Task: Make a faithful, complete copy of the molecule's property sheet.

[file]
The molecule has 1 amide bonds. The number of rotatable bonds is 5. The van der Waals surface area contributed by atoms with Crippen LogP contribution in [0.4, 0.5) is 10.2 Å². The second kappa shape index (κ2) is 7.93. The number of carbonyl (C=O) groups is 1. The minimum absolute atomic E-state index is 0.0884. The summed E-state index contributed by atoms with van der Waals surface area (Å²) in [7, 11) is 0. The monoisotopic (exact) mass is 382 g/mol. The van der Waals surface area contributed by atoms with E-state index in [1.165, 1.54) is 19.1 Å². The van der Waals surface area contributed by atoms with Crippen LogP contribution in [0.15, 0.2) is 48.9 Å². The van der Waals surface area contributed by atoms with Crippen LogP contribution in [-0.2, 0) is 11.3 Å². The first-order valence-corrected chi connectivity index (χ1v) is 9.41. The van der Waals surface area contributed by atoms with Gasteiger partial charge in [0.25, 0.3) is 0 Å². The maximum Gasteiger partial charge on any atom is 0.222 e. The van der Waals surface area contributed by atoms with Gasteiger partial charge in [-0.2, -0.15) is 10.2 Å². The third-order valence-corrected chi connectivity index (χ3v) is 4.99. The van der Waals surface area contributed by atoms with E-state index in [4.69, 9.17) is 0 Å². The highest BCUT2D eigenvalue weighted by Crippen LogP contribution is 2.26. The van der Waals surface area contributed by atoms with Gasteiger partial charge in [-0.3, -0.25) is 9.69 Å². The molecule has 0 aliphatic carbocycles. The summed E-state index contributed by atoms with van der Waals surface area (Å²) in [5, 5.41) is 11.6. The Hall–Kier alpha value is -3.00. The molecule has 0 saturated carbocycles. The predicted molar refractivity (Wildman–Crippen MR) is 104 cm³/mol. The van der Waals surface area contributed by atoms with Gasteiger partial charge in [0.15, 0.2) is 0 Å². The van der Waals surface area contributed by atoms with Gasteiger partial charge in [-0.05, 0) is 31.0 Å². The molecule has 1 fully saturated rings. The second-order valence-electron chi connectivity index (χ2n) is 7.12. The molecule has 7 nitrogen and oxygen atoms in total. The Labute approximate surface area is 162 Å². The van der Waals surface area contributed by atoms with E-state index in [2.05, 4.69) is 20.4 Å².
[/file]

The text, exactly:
The molecule has 1 amide bonds. The number of rotatable bonds is 5. The van der Waals surface area contributed by atoms with Crippen LogP contribution in [0.4, 0.5) is 10.2 Å². The second kappa shape index (κ2) is 7.93. The number of carbonyl (C=O) groups is 1. The minimum absolute atomic E-state index is 0.0884. The summed E-state index contributed by atoms with van der Waals surface area (Å²) in [7, 11) is 0. The monoisotopic (exact) mass is 382 g/mol. The van der Waals surface area contributed by atoms with E-state index in [1.165, 1.54) is 19.1 Å². The van der Waals surface area contributed by atoms with Crippen LogP contribution in [0.15, 0.2) is 48.9 Å². The van der Waals surface area contributed by atoms with Crippen LogP contribution in [-0.2, 0) is 11.3 Å². The first-order valence-corrected chi connectivity index (χ1v) is 9.41. The van der Waals surface area contributed by atoms with Gasteiger partial charge in [0.25, 0.3) is 0 Å². The maximum Gasteiger partial charge on any atom is 0.222 e. The van der Waals surface area contributed by atoms with Gasteiger partial charge in [-0.2, -0.15) is 10.2 Å². The third-order valence-corrected chi connectivity index (χ3v) is 4.99. The van der Waals surface area contributed by atoms with E-state index in [4.69, 9.17) is 0 Å². The highest BCUT2D eigenvalue weighted by Crippen LogP contribution is 2.26. The van der Waals surface area contributed by atoms with Gasteiger partial charge in [-0.3, -0.25) is 9.69 Å². The molecule has 0 aliphatic carbocycles. The summed E-state index contributed by atoms with van der Waals surface area (Å²) in [5, 5.41) is 11.6. The Hall–Kier alpha value is -3.00. The molecule has 0 saturated carbocycles. The predicted molar refractivity (Wildman–Crippen MR) is 104 cm³/mol. The van der Waals surface area contributed by atoms with Gasteiger partial charge in [0.15, 0.2) is 0 Å². The van der Waals surface area contributed by atoms with Gasteiger partial charge in [-0.05, 0) is 31.0 Å². The molecule has 1 fully saturated rings. The second-order valence-electron chi connectivity index (χ2n) is 7.12. The molecule has 7 nitrogen and oxygen atoms in total. The Labute approximate surface area is 162 Å². The van der Waals surface area contributed by atoms with E-state index in [2.05, 4.69) is 20.4 Å².